ENTERTAINMENT
October 7, 2004
Statistics show that the theft of portable computers continues to be on the rise. And while that might not be so surprising, what might cock an eyebrow is learning that it's not the loss of the equipment itself that is of major concern. Oh sure, the computer has some value, and loss because of its theft is part of the problem. But the real value of these stolen computers lies within the data they contain. The costs associated with the theft of computer data are literally hundreds if not thousands of times more valuable.
NEWS
May 27, 1992
The Cold War is over. It is time U.S. security agencies figured out what that means: no further excuses for holding back technological advance. But that is unlikely without a push from the Congress. In a struggle reminiscent of the FBI's attempt to control emerging telephone technology, the National Security Agency is fighting to keep in place Cold War restrictions on data security.We've been over this ground before. In 1976, researchers in an esoteric branch of mathematics called cryptology invented a new way to "encrypt" computer data.
NEWS
By New York Times News Service | December 30, 1990
LOS ANGELES -- Two earthquake experts have proposed that residents of the San Francisco Bay area be asked to participate in a huge quake-detection network, using personal computers hooked up to backyard measuring devices."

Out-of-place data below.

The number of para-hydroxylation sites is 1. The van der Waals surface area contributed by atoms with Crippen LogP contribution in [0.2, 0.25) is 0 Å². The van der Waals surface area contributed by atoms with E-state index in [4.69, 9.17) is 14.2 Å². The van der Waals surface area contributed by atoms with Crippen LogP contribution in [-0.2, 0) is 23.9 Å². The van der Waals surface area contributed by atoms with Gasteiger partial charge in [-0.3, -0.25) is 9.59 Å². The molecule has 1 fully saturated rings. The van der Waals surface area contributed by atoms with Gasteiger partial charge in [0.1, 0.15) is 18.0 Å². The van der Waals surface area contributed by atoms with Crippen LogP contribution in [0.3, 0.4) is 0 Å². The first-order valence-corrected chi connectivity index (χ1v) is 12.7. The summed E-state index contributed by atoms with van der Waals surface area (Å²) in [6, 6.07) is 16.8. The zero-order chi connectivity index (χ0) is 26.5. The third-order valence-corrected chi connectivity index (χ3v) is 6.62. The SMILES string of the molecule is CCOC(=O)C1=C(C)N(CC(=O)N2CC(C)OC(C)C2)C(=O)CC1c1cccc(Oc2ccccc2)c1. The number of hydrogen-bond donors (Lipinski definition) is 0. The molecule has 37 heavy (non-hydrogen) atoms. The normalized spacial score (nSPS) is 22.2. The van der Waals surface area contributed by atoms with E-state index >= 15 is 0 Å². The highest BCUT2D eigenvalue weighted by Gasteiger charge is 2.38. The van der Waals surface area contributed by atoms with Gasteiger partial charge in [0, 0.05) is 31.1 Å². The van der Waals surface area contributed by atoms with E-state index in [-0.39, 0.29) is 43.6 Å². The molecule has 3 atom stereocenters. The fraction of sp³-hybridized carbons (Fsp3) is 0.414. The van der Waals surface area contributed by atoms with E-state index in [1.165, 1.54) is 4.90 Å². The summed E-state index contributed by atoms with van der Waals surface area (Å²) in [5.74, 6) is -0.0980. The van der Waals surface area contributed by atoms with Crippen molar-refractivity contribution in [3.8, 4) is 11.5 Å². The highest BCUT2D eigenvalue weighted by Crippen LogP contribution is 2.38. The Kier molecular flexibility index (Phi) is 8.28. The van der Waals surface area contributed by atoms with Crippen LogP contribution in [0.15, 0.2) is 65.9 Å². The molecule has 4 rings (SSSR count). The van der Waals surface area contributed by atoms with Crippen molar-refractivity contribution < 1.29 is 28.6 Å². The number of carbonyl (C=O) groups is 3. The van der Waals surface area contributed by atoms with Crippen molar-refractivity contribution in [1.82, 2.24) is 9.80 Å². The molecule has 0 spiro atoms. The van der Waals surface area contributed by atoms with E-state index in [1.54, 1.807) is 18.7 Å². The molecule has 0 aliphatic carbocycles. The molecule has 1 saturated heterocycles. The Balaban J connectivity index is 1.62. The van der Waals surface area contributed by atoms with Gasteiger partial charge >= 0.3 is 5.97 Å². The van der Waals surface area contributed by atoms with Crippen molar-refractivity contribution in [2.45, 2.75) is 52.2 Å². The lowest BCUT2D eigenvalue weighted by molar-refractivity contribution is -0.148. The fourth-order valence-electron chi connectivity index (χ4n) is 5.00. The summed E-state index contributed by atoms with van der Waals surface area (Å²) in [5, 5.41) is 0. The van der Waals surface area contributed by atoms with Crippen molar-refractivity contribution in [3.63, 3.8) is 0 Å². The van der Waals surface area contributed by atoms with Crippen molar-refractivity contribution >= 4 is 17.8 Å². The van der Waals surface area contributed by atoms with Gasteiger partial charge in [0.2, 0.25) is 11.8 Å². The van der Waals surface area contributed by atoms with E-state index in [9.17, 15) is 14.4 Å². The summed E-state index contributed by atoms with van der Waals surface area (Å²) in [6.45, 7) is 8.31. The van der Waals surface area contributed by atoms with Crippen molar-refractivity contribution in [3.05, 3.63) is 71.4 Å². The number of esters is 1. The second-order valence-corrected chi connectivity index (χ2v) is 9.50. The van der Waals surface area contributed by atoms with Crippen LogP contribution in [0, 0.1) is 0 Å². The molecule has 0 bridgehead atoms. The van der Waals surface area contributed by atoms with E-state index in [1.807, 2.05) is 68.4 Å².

ENTERTAINMENT
By MIKE HIMOWITZ | August 21, 2003
WHAT'S THE WORST way to protect your PC from a worm that's spreading across the Internet? How about this: Cut off the electricity and don't turn it back on for a couple of days. That unlikely double-whammy hit millions of computer users Aug. 14, when the Blackout of 2003 wrapped the Northeast in a hot, sticky blanket of darkness. Suddenly, the possibility of contracting the MSBlast worm seemed insignificant compared with a world without power to run computers, elevators, air conditioners, subways, television sets, cell phone towers, gas pumps and other devices that lives and livelihoods depend on. The utilities and transmission line operators who run the Northeast grid will be pointing fingers for a long time, trying to figure out who knew what when and whether anything could have prevented the cascade of failures that left almost a fifth of the nation's population without electricity.
ENTERTAINMENT
By Mike Himowitz | September 10, 2001
MY OLD FRIEND Dudley is an accomplished lawyer, gourmet cook, world traveler, raconteur and an enthusiastic, if not technically oriented computer user. He also tries to solve problems himself before he seeks help, so when he asks a question, I take it seriously. "I'd appreciate it if someone would demystify the ports on a computer," he wrote recently. "Why the differences? What do the differences mean? How do you identify which types you have and what do you want for each type of add-on device?